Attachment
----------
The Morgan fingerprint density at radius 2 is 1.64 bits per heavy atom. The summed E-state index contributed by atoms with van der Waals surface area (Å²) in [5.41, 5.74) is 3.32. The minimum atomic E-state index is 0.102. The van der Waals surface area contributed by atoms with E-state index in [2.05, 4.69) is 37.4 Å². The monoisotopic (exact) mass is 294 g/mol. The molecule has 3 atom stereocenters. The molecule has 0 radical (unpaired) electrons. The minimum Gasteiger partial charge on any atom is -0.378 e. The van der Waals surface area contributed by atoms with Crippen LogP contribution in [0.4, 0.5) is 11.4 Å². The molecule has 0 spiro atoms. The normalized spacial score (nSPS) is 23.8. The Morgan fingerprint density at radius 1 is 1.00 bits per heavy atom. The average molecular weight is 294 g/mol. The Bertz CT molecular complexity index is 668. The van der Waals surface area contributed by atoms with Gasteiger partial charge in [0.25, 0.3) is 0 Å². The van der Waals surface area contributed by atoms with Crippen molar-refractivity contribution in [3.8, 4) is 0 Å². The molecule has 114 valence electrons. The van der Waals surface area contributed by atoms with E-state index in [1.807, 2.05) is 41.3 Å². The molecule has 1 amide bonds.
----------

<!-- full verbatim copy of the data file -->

The Morgan fingerprint density at radius 2 is 1.64 bits per heavy atom. The summed E-state index contributed by atoms with van der Waals surface area (Å²) in [5.41, 5.74) is 3.32. The minimum atomic E-state index is 0.102. The van der Waals surface area contributed by atoms with E-state index in [2.05, 4.69) is 37.4 Å². The monoisotopic (exact) mass is 294 g/mol. The molecule has 3 atom stereocenters. The molecule has 0 radical (unpaired) electrons. The minimum Gasteiger partial charge on any atom is -0.378 e. The van der Waals surface area contributed by atoms with Crippen LogP contribution in [0.4, 0.5) is 11.4 Å². The molecule has 0 spiro atoms. The normalized spacial score (nSPS) is 23.8. The Morgan fingerprint density at radius 1 is 1.00 bits per heavy atom. The average molecular weight is 294 g/mol. The Bertz CT molecular complexity index is 668. The van der Waals surface area contributed by atoms with Gasteiger partial charge in [0.25, 0.3) is 0 Å². The van der Waals surface area contributed by atoms with Crippen molar-refractivity contribution in [3.8, 4) is 0 Å². The molecule has 114 valence electrons. The van der Waals surface area contributed by atoms with E-state index in [1.807, 2.05) is 41.3 Å². The molecule has 1 amide bonds.